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Delhi Airport Metro Express Pvt. Ltd. Vs. Delhi Metro Rail Corporation

[Civil Appeal No. 3657 of 2022 arising out of Special Leave Petition (Civil) No. 4901 of 2022]

B.R. Gavai, J.

1. Leave granted.

2. The short question involved in the present appeal is, as to whether the "sum" awarded under clause (a) of subsection (7) of Section 31 of the Arbitration and Conciliation Act, 1996 (hereinafter referred to as the "1996 Act") would include the interest pendente lite or not?

3. The undisputed facts in the present case are as under:

4. On being declared as the successful bidder, a Concession Agreement dated 25th August, 2008 (hereinafter referred to as "the Concession Agreement"), was entered into between the appellant-Delhi Airport Metro Express Private Limited (hereinafter referred to as "DAMEPL") and the respondent-Delhi Metro Rail Corporation (hereinafter referred to as "DMRC").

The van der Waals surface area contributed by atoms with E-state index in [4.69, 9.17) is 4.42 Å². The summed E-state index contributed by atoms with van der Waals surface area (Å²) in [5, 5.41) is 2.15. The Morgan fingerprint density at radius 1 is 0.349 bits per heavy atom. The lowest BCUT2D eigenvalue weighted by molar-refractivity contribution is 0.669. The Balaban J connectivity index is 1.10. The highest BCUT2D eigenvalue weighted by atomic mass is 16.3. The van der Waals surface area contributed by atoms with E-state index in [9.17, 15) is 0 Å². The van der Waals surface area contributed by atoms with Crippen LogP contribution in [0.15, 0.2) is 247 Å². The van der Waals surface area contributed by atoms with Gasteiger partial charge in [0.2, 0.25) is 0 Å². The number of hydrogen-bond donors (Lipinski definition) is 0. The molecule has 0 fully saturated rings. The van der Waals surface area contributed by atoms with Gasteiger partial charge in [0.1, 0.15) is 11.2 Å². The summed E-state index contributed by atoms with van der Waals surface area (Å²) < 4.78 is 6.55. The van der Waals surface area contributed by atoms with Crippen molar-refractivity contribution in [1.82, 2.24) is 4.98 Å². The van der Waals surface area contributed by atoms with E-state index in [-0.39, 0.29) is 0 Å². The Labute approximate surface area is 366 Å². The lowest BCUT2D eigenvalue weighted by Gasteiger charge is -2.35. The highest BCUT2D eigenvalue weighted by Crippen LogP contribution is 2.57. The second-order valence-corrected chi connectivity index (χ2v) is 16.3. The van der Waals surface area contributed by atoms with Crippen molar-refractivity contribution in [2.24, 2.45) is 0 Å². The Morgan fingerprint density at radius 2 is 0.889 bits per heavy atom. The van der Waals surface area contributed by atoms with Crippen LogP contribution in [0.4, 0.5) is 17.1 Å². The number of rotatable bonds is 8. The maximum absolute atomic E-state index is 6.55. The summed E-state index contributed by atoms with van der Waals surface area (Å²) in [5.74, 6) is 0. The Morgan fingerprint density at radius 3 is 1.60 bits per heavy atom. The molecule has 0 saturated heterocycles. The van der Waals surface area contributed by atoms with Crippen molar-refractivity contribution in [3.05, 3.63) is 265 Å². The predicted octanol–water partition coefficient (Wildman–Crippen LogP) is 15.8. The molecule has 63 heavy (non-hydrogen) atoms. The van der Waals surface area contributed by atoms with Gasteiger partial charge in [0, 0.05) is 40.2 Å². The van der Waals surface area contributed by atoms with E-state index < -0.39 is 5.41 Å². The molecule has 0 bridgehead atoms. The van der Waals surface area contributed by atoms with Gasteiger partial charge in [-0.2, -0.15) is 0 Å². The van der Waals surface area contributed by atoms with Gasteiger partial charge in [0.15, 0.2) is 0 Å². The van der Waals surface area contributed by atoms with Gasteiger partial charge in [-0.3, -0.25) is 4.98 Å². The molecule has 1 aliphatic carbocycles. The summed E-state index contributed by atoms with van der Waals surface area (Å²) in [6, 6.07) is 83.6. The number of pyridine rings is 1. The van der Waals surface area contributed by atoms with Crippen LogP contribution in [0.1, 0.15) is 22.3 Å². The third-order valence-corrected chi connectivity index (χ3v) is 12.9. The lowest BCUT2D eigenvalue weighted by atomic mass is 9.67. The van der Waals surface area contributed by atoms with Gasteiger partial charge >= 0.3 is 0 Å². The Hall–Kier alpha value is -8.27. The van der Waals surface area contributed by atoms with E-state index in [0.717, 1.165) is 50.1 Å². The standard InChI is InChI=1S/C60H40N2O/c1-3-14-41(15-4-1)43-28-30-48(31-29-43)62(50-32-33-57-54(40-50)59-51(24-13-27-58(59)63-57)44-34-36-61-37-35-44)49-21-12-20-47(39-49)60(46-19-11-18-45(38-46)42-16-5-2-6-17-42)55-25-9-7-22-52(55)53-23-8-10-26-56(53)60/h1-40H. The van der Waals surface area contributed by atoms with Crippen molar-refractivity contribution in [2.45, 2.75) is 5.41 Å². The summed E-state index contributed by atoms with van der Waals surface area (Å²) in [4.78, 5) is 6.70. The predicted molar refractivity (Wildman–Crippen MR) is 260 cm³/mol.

As per the Concession Agreement, the respondent-DMRC was to carry out the civil works (excluding at the Depot) and the balance works (including the Depot civil works and the Project systems works) were to be executed by the appellant-DAMEPL. As per Article 29 of the Concession Agreement, in the event of termination, it was the respondent-DMRC, which was liable to make Termination Payment (as defined in the Concession Agreement).